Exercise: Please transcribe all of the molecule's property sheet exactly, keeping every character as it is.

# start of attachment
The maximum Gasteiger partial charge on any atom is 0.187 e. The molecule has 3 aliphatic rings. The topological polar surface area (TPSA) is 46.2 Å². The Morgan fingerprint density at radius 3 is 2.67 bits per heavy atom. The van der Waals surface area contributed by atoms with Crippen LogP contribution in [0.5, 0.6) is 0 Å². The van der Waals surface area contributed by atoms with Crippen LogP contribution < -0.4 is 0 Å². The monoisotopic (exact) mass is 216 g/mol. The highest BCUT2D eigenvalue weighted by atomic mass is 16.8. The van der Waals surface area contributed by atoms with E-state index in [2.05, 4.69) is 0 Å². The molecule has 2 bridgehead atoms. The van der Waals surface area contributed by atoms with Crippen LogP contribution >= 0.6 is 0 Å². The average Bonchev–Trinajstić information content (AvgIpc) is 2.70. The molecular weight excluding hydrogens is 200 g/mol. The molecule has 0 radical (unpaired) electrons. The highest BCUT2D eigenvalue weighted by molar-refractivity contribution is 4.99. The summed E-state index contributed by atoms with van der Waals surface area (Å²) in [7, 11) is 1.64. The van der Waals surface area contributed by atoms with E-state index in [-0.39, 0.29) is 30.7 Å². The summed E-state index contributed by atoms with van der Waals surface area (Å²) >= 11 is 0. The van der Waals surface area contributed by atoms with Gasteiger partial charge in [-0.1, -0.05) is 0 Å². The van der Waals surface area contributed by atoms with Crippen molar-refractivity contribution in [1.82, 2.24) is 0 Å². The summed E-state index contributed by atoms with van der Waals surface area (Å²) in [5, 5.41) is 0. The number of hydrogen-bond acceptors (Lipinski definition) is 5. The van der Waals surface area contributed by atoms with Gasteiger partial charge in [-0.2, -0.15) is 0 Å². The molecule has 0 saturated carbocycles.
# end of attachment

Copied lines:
The maximum Gasteiger partial charge on any atom is 0.187 e. The molecule has 3 aliphatic rings. The topological polar surface area (TPSA) is 46.2 Å². The Morgan fingerprint density at radius 3 is 2.67 bits per heavy atom. The van der Waals surface area contributed by atoms with Crippen LogP contribution in [0.5, 0.6) is 0 Å². The van der Waals surface area contributed by atoms with Crippen LogP contribution < -0.4 is 0 Å². The monoisotopic (exact) mass is 216 g/mol. The highest BCUT2D eigenvalue weighted by atomic mass is 16.8. The van der Waals surface area contributed by atoms with E-state index in [2.05, 4.69) is 0 Å². The molecule has 2 bridgehead atoms. The van der Waals surface area contributed by atoms with Crippen LogP contribution >= 0.6 is 0 Å². The average Bonchev–Trinajstić information content (AvgIpc) is 2.70. The molecular weight excluding hydrogens is 200 g/mol. The molecule has 0 radical (unpaired) electrons. The highest BCUT2D eigenvalue weighted by molar-refractivity contribution is 4.99. The summed E-state index contributed by atoms with van der Waals surface area (Å²) in [7, 11) is 1.64. The van der Waals surface area contributed by atoms with E-state index in [-0.39, 0.29) is 30.7 Å². The summed E-state index contributed by atoms with van der Waals surface area (Å²) >= 11 is 0. The van der Waals surface area contributed by atoms with Gasteiger partial charge in [-0.1, -0.05) is 0 Å². The van der Waals surface area contributed by atoms with Crippen molar-refractivity contribution in [1.82, 2.24) is 0 Å². The summed E-state index contributed by atoms with van der Waals surface area (Å²) in [5, 5.41) is 0. The number of hydrogen-bond acceptors (Lipinski definition) is 5. The van der Waals surface area contributed by atoms with Gasteiger partial charge in [-0.2, -0.15) is 0 Å². The molecule has 0 saturated carbocycles.